1. Give Humans the Power to Opt-Out – I understand that the features in your device are amazing, life-changing even. However, when a device or its software affects someone’s life, they deserve a say in how they use it. It’s as simple as that. Especially if the software or its updates are in a life-saving healthcare device. The doctor and the patient must not only understand the features but need to come to an agreement on how and when they will be used. So yes, while sending an automatic order to the grocery store when you are out of milk seems innocuous, your customers should still get a say in how and when that order happens.
  1. Reinforce Security with Password/Input Authentication – I don’t know about you but my kids are regularly playing with my phone creating numerous selfies and rearranging my phone apps into a pattern only a five year old could understand. Why is that? Well, I made the mistake (ONCE!) of showing them my password. Now, while these changes aren’t that big of a deal (some of the selfies are actually pretty funny), it would be a completely different situation if that same password unlocked my bank account or some other crucial application. Similarly, as a manufacturer, make sure to reinforce and tell your customers to reset the default passwords associated with your device (e.g. the default password for a digital camera). This is one of the easiest ways for bad actors to take advantage through IOT devices through the default password for the product out of the box. When building in the ability to make changes to your device, make sure to put extra authentication in place. Whether it is using biometrics or multi-factor authentication, when you are giving humans the ability to change their settings, make sure it is the right human and not a mistake made when looking for a game of Candy Crush or worse a bad actor looking to steal their data.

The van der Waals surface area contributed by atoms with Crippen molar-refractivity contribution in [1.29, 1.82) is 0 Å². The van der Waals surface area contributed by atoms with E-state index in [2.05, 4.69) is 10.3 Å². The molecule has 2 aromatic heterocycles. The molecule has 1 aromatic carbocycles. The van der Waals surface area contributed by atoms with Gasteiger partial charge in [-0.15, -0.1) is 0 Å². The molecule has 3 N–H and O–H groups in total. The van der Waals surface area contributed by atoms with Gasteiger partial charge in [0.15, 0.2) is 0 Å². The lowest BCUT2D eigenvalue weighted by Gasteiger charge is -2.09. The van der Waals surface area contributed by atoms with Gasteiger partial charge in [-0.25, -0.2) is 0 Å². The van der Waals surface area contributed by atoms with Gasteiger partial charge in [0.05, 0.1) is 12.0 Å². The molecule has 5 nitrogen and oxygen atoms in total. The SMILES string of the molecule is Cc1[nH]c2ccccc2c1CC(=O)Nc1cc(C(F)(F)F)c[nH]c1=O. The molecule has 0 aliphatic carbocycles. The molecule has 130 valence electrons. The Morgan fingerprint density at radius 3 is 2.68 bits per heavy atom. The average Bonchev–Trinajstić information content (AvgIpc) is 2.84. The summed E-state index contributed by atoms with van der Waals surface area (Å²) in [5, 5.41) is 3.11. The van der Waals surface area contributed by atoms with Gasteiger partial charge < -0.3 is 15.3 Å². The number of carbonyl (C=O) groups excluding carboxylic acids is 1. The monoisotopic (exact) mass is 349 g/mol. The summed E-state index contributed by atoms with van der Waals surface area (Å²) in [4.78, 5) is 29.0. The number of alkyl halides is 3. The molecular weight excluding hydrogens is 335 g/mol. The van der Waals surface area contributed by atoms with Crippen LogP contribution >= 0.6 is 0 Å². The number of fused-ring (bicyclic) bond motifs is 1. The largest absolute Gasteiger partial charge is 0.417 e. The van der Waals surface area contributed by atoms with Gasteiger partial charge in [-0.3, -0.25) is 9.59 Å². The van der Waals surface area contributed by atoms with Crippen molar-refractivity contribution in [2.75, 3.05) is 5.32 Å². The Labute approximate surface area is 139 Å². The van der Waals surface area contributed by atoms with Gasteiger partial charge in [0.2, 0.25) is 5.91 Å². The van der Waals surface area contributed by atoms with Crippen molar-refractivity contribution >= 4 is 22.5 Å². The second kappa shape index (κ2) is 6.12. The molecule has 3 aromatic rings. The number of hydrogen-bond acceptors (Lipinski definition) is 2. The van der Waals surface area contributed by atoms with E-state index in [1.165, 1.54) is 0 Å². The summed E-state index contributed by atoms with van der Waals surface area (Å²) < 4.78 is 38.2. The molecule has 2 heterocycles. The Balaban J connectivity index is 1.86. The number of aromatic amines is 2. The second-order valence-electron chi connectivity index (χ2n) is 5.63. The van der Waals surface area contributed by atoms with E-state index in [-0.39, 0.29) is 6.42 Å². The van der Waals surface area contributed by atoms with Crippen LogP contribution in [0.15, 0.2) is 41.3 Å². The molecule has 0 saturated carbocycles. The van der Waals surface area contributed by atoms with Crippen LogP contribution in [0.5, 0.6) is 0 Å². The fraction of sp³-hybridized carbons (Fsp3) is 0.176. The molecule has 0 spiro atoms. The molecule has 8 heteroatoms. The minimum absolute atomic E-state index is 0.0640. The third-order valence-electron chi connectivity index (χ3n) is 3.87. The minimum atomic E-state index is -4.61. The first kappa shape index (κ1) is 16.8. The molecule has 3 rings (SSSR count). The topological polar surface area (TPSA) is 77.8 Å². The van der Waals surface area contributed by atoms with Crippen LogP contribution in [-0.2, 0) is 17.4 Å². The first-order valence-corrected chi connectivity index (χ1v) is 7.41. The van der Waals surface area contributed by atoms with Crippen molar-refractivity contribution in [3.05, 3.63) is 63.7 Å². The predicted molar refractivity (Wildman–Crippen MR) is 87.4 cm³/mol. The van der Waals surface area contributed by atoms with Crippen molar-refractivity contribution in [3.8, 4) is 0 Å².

Even though it seems like we have been talking about it forever, IoT is still in its infancy when we think of the possibilities in just the next few years. As a manufacturer, you should be on the forefront of not just the next innovation but the next way to keep these devices safe for consumers and fortified against bad actors. Test your products. Alert your customers. Make updates easy and transparent. By doing these things you will not only build the best products but the best reputation for safety and security in the internet of things.  

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Venkat Rajaji is the Senior Vice President of Marketing and brings a diverse expertise in marketing, product management, management consulting, finance, and presales. Prior to joining Core Security, Venkat was Vice President of Sales Operations and Customer Retention at Aptean. He also held product management and marketing roles with Infor and consulting roles with IBM and Accenture. Venkat received a Bachelor of Arts from the University of Texas-Austin, master’s degree in Information Management from University of Maryland-College Park, and a Master of Business Administration from the Goizueta School of Business at Emory University.